Saturday, 30 January 2010

It's Marmalade Time Again!

The sour oranges from Seville are the best for making marmalade, that wonderful staple of the English breakfast table. They are only in season for a short time though, around January. I noticed this year that Waitrose are stocking organic seville oranges at £2.20 a kilo, which is only slightly more than the ordinary kind which I have seen in Tesco's at £2.00 kg. As I understand citrus fruit is quite heavily sprayed, it seems like a bargain, so stock up now while you have the opportunity, and you can have a whole year's supply of marmalade in the larder. If you don't have the time to make it straight away, and it's not the kind of thing you can just dash off in a spare ten minutes,the fruit keeps well in the freezer, just put whole fruit in plastic bags and freeze to use at a later time.

There are as many recipes for marmalade as I've had hot dinners, (and that's quite a few) but over the years I've found this is the easiest, and most reliable. It's particularly useful for Aga owners, in that you can leave the fruit to cook in the bottom oven overnight, but it's easily adapted to ordinary cookers.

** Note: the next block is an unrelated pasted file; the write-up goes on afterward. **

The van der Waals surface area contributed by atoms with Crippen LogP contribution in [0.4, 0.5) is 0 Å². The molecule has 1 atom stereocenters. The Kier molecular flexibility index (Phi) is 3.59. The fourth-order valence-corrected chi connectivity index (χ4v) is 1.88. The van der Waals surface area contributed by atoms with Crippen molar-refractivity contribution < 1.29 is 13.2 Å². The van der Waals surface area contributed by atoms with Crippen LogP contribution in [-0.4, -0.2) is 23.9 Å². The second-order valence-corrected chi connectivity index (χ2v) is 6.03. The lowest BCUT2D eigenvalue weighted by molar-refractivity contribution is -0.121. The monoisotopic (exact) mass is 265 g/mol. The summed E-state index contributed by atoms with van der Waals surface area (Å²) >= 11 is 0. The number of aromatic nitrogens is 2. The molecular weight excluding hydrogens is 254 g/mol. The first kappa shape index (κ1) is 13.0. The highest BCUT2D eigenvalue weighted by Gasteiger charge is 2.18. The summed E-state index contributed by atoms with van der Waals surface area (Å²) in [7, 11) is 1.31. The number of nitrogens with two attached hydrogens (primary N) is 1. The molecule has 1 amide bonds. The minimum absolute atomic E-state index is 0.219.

I generally make two styles of marmalade, as I find that consumers fall into two distinct camps. The ones who like fine shreds in a light orange fruity marmalade, generally women,  and those who like big chunks in an altogether darker preserve, usually men. So I call them Ladies Breakfast Marmalade, and Gentleman's Oxford Style Marmalade respectively. However, I'm not sexist about it and you can actually eat whichever you like, with no sinister hormonal effects.